3. A polyester as specified in claim 1 wherein said naphathalene dicarboxylic acid is selected from the group consisting of 1,2-naphthalene dicarboxylic acid, 1,4-naphthalene dicarboxylic acid, 1,5-naphthalene dicarboxylic acid, 1,6-naphthalene dicarboxylic acid, 1,7-naphthalene dicarboxylic acid, 1,8-naphthalene dicarboxylic acid, 2,3-naphthalene dicarboxylic acid, 2,6-naphthalene dicarboxylic acid, 2,7-naphthalene dicarboxylic acid, dimethyl-1,2-naphthalate, dimethyl-1,4-naphthalate, dimethyl-1,5-naphthalate, dimethyl-1,6-naphthalate, dimethyl-1,7-naphthalate, dimethyl-1,8-naphthalate, dimethyl-2,3-naphthalate, dimethyl-2,6-naphthalate and dimethyl-2,7-naphthalate.
4. A modified polyethylene naphthalate as specified in claim 2 wherein said naphthalene dicarboxylic acid is selected from the group consisting of 1,2-naphthalene dicarboxylic acid, 1,4-naphthalene dicarboxylic acid, 1,5-naphthalene dicarboxylic acid, 1,6-naphthalene dicarboxylic acid, 1,7-naphthalene dicarboxylic acid, 1,8-naphthalene dicarboxylic acid, 2,3-naphthalene dicarboxylic acid, 2,6-naphthalene dicarboxylic acid, 2,7-naphthalene dicarboxylic acid, dimethyl-1,2-naphthalate, dimethyl-1,4-naphthalate, dimethyl-1,5-naphthalate, dimethyl-1,6-naphthalate, dimethyl-1,7-naphthalate, dimethyl-1,8-naphthalate, dimethyl-2,3-naphthalate, dimethyl-2,6-naphthalate and dimethyl-2,7-naphthalate.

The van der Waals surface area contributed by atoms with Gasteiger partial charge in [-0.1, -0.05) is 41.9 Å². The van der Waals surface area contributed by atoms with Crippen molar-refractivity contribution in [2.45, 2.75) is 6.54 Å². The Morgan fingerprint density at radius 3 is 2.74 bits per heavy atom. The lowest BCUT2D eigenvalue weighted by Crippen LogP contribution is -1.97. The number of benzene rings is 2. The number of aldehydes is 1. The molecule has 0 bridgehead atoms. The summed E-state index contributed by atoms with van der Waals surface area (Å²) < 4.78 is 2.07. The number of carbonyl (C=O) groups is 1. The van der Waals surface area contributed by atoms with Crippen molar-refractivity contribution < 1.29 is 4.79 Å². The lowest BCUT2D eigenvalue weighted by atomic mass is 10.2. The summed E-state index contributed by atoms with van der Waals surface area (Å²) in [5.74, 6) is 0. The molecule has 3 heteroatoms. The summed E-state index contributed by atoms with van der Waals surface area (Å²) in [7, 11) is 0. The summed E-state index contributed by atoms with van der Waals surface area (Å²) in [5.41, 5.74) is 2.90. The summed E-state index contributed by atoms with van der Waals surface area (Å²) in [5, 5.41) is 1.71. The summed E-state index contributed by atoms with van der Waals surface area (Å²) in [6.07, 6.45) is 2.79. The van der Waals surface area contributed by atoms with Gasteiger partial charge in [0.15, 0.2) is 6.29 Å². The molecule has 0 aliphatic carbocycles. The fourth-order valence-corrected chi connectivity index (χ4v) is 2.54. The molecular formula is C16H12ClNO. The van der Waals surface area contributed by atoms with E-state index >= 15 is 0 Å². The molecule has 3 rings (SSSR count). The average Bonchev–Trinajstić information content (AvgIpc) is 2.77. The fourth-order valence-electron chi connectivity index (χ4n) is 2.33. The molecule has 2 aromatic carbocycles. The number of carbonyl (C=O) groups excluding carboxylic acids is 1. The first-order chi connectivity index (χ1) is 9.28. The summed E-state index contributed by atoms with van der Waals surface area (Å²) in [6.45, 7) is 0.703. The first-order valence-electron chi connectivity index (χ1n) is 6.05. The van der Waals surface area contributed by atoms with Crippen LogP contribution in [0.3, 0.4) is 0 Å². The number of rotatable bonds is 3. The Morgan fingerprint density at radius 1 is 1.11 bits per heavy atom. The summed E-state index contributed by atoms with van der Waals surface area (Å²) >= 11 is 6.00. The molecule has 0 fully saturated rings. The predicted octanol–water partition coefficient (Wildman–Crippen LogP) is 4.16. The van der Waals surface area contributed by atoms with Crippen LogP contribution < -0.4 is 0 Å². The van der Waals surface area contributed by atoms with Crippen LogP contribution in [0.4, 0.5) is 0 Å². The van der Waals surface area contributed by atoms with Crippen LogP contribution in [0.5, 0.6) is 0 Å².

5. A polyester as specified in claim 3 wherein the glycol contains from 2 to 8 carbon atoms.
6. A polyester as specified in claim 3 wherein said glycol is selected from the group consisting of ethylene glycol, 1,3-propylene glycol, 1,2-propylene glycol, 2,2-diethyl-1,3-propane diol, 2,2-dimethyl-1,3-propane diol, 2-ethyl-2-butyl-1,3-propane diol, 2-ethyl-2-isobutyl-1,3-propane diol, 1,3-butane diol, 1,4-butane diol, 1,5-pentane diol, 1,6-hexane diol, 2,2,4-trimethyl-1,6-hexane diol, 1,3-cyclohexane dimethanol, 1,4-cyclohexane dimethanol, 2,2,4,4-tetramethyl-1,3-cyclobutane diol.
7. A polyester as specified in claim 5 wherein said naphthalene dicarboxylic acid is 1,6-naphthalene dicarboxylic acid.
8. A polyester as specified in claim 5 wherein said naphthalene dicarboxylic acid is dimethyl-1,6-naphthalate.
9. A polyester as specified in claim 5 wherein said naphthalene dicarboxylic acid is 2,6-naphthalene dicarboxylic acid.
10. A polyester as specified in claim 5 wherein said naphthalene dicarboxylic acid is dimethyl-2,6-naphthalate.
11. A polyester as specified in claim 3 wherein said polyether glycol has a number average molecular weight which is within the range of about 500 to about 3,000.
12. A polyester as specified in claim 5 wherein the diol component contains from about 2 weight percent to about 10 weight percent of said polyether glycol based upon the total weight of the polymer.
13. A polyester as specified in claim 5 wherein said polyether glycol as a number average molecular weight which is within the range of about 650 to about 2,000 and wherein the diol component contains from 6 weight percent to 9 weight percent of said polyether glycol based upon the total weight of the polymer.